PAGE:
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The Nature Conservancy’s CEO on How to Scale Up Investments in Nature

On November 26, 2018, Mark R. Tercek, CEO of The Nature Conservancy, delivered the following speech at the UN Environment Finance Initiative’s biennial Global Roundtable in Paris, France.

 

Good afternoon. I’ve been asked to identify what we need to do to scale up investments in nature.

It’s a question I think about a lot. I spent 24 years working as an investment banker and the last 10 years as the CEO of The Nature Conservancy. This is what I think about. And this is what I want you to start thinking about more.

Let’s start by looking at the state of nature and how we view the challenges facing it today.

I am going to assume that you are familiar with the headlines from two recent reports — the IPCC report on 1.5 degrees and WWF’s Living Planet Report. These rigorously analyzed reports plainly state the risks: if we maintain a business-as-usual approach, the world is on a self-defeating trajectory.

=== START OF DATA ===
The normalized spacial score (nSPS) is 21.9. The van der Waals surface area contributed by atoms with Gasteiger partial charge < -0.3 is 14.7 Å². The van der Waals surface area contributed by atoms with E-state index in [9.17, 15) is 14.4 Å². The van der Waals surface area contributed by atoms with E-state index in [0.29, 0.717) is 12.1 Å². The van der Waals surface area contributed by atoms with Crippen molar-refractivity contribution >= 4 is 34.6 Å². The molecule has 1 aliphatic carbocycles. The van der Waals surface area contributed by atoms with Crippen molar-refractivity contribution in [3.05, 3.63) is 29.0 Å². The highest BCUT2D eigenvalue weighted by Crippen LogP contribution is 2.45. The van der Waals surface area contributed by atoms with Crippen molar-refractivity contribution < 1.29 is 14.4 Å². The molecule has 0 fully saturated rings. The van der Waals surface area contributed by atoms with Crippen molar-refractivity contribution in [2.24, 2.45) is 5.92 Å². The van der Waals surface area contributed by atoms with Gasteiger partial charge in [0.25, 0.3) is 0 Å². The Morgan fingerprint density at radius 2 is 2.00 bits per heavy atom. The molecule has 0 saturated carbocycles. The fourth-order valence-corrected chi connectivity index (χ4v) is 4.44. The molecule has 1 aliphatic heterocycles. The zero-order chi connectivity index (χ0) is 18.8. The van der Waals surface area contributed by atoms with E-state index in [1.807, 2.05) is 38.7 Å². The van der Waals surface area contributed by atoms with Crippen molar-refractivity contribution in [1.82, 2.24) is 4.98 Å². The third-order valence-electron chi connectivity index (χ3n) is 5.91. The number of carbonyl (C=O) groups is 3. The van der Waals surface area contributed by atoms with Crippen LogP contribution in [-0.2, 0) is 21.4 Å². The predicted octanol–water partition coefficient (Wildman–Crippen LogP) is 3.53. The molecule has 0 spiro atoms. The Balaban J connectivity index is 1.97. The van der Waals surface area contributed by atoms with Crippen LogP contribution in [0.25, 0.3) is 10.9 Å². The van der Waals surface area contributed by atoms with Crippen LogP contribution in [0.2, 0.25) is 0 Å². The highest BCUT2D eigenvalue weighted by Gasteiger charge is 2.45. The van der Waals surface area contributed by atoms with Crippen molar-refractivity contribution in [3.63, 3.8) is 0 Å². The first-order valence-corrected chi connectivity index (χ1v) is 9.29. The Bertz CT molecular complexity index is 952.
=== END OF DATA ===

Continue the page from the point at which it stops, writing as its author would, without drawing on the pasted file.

We are using up natural resources faster than nature can replenish itself. But you all know that.

So let me look ahead for a moment. The Nature Conservancy, partnering with the University of Minnesota and several other academic organizations, looked ahead to 2050 and analyzed two different futures for the world: one business-as-usual scenario, and the other, a sustainability scenario.

The good news is that a sustainable world in 2050 is possible. What’s more, we can achieve it with existing technologies and without major tradeoffs between environmental health, economic growth, and human development.

Yes, we need to make some big changes, starting with our energy and food systems, but we can have a more prosperous and sustainable world in 2050—a world that sustainably produces 50% more food and 50% more energy than today to meet the needs of around 10 billion people.

The key message from TNC’s analysis is that people and nature can thrive together—but neither will thrive unless the other does too.